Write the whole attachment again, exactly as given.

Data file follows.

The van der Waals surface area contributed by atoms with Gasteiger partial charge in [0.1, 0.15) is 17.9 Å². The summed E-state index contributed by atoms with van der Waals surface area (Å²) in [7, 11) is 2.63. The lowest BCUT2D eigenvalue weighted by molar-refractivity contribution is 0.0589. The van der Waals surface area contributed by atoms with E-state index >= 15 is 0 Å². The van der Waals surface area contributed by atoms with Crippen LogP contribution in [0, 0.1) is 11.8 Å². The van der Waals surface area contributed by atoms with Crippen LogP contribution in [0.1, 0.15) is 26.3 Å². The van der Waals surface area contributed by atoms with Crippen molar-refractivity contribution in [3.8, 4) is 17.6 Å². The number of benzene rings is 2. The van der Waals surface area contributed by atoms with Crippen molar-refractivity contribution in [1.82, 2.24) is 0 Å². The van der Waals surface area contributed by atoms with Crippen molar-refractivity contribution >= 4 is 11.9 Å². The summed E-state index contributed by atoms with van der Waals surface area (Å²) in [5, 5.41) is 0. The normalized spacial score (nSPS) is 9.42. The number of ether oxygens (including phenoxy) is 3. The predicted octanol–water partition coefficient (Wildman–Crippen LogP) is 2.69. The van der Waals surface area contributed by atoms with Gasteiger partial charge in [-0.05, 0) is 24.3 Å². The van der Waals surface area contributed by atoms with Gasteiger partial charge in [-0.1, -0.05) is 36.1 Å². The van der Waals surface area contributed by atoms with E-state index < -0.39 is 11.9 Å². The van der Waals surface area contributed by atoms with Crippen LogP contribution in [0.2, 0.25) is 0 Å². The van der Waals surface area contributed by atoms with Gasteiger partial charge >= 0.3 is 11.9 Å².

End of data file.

The van der Waals surface area contributed by atoms with Gasteiger partial charge in [0.1, 0.15) is 17.9 Å². The summed E-state index contributed by atoms with van der Waals surface area (Å²) in [7, 11) is 2.63. The lowest BCUT2D eigenvalue weighted by molar-refractivity contribution is 0.0589. The van der Waals surface area contributed by atoms with E-state index >= 15 is 0 Å². The van der Waals surface area contributed by atoms with Crippen LogP contribution in [0, 0.1) is 11.8 Å². The van der Waals surface area contributed by atoms with Crippen LogP contribution in [0.1, 0.15) is 26.3 Å². The van der Waals surface area contributed by atoms with Crippen molar-refractivity contribution in [3.8, 4) is 17.6 Å². The number of benzene rings is 2. The van der Waals surface area contributed by atoms with Crippen molar-refractivity contribution in [1.82, 2.24) is 0 Å². The van der Waals surface area contributed by atoms with Crippen molar-refractivity contribution >= 4 is 11.9 Å². The summed E-state index contributed by atoms with van der Waals surface area (Å²) in [5, 5.41) is 0. The normalized spacial score (nSPS) is 9.42. The number of ether oxygens (including phenoxy) is 3. The predicted octanol–water partition coefficient (Wildman–Crippen LogP) is 2.69. The van der Waals surface area contributed by atoms with Gasteiger partial charge in [-0.05, 0) is 24.3 Å². The van der Waals surface area contributed by atoms with Gasteiger partial charge in [-0.1, -0.05) is 36.1 Å². The van der Waals surface area contributed by atoms with E-state index < -0.39 is 11.9 Å². The van der Waals surface area contributed by atoms with Crippen LogP contribution in [0.2, 0.25) is 0 Å². The van der Waals surface area contributed by atoms with Gasteiger partial charge >= 0.3 is 11.9 Å².